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Jim Hunter: Is a Silver Short Squeeze Possible?

Tom welcomes an experienced commodity broker and veteran of the futures business Jim Hunter. Jim has 35 years of experience in the industry.

Jim begins by explaining how futures markets function and defines many of the terms involved in these markets. Then, Jim describes how longs and shorts operate in futures, along with options, hedging, and how the delivery process.

There used to be numerous exchanges, but today with modern technology, many have been consolidated into a few exchanges. Many in North American are operated by the CME Group or the Chicago Board of Trade.

There are three different types of traders, with the largest being bullion banks. These banks have supply and contracts with mines or suppliers that they need to sell. They tend to be short because they are delivering and hedging metal for profit. Another large long trader might be a car company or a green energy company. Again, these might need metal and might regularly take possession by going long for manufacturing. Lastly, are the speculators of various from large hedge funds to small investors who may take either position long or short.

Margin requirements are important and they change based on market volatility and risk. As prices for a commodity rise, the margin risks increase, and thus these requirements must increase. Margins are a function of recent volatility in the market and are necessary to ensure that a contracts counterparty gets paid.

Jim explains instances where manipulation has occurred in these futures markets. He gives an example with the Hunt Brothers and why changes in the rules unfairly cost them their positions. There have been other times when rules have changed at unusual times, resulting in unfair fluctuations in the markets in which various parties could benefit.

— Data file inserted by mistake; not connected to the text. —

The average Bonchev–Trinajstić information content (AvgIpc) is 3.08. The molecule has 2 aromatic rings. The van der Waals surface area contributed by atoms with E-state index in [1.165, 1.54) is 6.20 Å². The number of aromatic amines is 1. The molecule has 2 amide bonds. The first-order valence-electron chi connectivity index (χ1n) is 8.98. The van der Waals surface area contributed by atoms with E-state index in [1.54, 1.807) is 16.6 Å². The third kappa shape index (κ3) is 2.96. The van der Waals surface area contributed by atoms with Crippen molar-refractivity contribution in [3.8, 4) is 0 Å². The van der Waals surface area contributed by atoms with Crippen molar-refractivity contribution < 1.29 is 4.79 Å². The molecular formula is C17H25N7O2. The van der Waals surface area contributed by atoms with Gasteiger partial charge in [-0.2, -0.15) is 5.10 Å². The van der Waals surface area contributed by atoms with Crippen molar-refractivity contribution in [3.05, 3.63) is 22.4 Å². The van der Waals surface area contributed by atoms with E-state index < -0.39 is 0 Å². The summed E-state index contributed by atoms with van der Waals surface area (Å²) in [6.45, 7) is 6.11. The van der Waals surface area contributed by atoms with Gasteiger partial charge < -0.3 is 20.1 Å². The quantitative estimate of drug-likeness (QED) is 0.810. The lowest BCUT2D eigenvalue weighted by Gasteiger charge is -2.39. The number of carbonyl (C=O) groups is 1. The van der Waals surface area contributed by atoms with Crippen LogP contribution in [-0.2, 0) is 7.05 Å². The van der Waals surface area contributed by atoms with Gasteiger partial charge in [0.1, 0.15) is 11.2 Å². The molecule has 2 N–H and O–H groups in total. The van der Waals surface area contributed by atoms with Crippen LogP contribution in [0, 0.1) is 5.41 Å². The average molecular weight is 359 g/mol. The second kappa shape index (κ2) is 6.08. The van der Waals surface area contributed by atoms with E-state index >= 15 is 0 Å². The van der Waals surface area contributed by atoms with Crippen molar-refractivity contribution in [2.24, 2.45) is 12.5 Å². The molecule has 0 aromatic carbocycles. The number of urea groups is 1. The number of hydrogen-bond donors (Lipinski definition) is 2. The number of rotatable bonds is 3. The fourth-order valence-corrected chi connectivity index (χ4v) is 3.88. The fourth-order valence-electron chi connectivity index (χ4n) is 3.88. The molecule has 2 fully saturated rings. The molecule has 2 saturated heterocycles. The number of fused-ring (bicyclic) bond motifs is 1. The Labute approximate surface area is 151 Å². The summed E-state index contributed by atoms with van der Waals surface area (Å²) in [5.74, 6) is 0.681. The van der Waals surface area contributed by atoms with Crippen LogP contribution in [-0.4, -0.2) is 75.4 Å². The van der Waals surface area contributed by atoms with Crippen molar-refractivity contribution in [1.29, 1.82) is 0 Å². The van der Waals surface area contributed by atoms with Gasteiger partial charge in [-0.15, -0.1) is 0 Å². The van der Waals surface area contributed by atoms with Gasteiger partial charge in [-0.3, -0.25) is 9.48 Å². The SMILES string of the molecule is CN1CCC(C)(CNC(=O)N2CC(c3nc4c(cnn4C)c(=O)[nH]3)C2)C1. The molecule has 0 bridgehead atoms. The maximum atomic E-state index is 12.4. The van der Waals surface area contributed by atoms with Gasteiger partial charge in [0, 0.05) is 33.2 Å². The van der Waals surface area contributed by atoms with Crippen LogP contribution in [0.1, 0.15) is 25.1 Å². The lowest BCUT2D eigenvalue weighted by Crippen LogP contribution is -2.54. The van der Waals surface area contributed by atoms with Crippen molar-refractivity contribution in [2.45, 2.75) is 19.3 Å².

Jim doesn’t find the idea of extra paper claims to have any basis. Total open interest has nothing to do with the commodities in the warehouse or vault. He argues the number of contracts has no bearing on the delivery process.

The Wall Street Reddit Movement attempted to cause a short squeeze on the silver futures market. The movement was able to get prices to rise back in February for a brief period. Short squeezes are the wrong term for these, as it would take a lot more demand to deplete the available supply. Higher prices tend to bring more supply to the market.

Silver does have a lot higher to move as he considers it undervalued based on the amount of global money printing. In addition, several countries are buying gold. Silver is an excellent savings account, and you can make money if you hold it.

Time Stamp References:
0:00 – Introduction
1:08 – Commodities & Futures
11:44 – Other Exchanges
15:26 – Fees & Rolling Contracts
22:18 – Deliveries & Reports
27:29 – Open Interest
31:08 – Shadow Contracts
35:10 – Three Trader Types
41:30 – Leverage & Margins
47:02 – Futures Manipulation
51:32 – Ethics and Legality
54:03 – Paper Claims & Contracts
56:26 – Dollar Volatility & Rates
1:01:10 – Misconceptions
1:05:28 – Force Majeure Default
1:07:57 – Silver Short Squeeze?
1:13:00 – Be your own central bank
1:15:30 – Concluding Thoughts

Talking Points From This Episode

  • Understanding and defining the futures markets.
  • Types of traders and contracts.
  • Futures manipulation and evidence of unfair practices.
  • Clearing Misconceptions in Futures Markets.

Guest Links
Force Majeure Event:

Nate Fisher YouTube:

James Hunter is a Registered Commodity Broker with The National Futures Association and a Branch Manager with Allendale. He has over 35 years of experience in the futures and commodities space. Jim specializes in covered calls and assists clients in the futures markets. If you have any questions, he would be happy to answer them at his e-mail or Twitter above. Jim cautions that Futures and Commodity markets carry risks due to leverage, and they may not be suitable for all traders.

Jim is a resident of Tampa Bay, Florida.

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